You should also consider what personal data is stored on a construction site. For example, details of individuals and their emergency contacts, biometric data, and health and safety incident reports. Remember that this information is personal, covered by data protection legislation, and needs to be protected accordingly. You’ll need someone to manage your GDPR and have a good understanding of the implications for your cyber security.

Stage 3 – Handover

When the project is complete, there may be installed building management systems (for example BMS, BACS, BEMS, and IACS). It’s important that these systems are carefully handed over to the client so that they can continue to secure the building and any digital-based systems it might contain.

The installed systems will depend on a project’s nature and use, but may include any combinations of the following:

  • Lighting automation and control.
  • Heating, ventilation, and air conditioning (HVAC).
  • Fire, smoke detection and alarms.
  • Motion detectors, CCTV, security and access control.
  • Lifts and escalators.
  • Industrial processes or equipment.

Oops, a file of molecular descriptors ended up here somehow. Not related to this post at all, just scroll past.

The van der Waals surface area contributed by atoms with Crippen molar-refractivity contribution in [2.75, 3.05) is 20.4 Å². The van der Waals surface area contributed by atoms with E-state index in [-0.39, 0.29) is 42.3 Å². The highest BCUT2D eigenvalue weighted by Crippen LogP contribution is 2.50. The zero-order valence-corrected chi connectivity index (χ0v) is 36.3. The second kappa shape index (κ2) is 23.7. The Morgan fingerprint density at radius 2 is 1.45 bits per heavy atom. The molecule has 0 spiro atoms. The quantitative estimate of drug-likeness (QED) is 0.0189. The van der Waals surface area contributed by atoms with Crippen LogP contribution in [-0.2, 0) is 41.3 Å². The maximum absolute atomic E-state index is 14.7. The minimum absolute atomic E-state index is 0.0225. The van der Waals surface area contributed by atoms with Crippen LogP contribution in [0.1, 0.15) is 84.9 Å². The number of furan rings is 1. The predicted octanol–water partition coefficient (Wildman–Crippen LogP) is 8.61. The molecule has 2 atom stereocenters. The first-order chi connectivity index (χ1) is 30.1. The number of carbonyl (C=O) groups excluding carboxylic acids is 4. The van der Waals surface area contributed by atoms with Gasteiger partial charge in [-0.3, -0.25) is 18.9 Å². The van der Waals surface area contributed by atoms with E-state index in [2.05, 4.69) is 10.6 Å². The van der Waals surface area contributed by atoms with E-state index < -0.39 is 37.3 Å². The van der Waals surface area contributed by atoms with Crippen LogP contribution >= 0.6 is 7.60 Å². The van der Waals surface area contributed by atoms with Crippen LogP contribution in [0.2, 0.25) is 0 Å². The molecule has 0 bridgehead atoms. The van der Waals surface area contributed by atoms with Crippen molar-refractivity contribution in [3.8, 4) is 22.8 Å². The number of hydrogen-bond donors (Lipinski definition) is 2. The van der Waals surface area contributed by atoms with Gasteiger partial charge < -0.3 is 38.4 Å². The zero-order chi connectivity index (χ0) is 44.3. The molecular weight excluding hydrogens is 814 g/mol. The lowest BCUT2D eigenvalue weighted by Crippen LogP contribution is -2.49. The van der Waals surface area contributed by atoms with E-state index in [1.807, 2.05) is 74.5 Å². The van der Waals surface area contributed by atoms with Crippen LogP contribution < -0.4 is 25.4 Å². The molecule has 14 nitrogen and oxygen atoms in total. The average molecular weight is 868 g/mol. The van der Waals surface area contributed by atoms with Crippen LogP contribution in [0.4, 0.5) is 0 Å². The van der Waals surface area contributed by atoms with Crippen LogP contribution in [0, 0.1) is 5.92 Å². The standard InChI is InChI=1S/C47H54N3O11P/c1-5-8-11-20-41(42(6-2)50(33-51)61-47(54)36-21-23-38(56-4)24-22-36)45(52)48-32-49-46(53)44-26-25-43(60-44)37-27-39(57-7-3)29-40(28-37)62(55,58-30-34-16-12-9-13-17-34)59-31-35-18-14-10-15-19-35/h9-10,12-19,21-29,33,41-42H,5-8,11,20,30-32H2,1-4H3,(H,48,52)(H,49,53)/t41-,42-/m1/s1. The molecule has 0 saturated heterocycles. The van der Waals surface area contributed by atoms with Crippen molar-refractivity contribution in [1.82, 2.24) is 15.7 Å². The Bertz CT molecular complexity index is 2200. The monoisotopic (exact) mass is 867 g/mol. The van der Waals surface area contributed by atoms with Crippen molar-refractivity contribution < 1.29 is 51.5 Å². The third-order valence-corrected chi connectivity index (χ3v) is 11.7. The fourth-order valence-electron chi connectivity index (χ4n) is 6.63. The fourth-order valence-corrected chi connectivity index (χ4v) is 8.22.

• Shading devices.
  • Energy management and metering.

It’s extremely important that these are fully documented, and all details of installation, operation, and maintenance are included in your handover to the client or building operator. These details should include any steps taken to secure the systems as well as any steps or documentation required to maintain the security of these systems throughout their lifetime. You’ll probably need to keep information relating to the project after it’s been handed over for insurance purposes. For more detailed information on this refer to the CPNI’s guidance on releasing documents.

How can you mitigate the risks?

For more advice on cyber security for small businesses, read the National Cyber Security Centre’s information for small businesses. Alternatively, speak to us at Compex IT, as we have extensive experience in working with construction businesses to help them mitigate the risks of cyber attacks.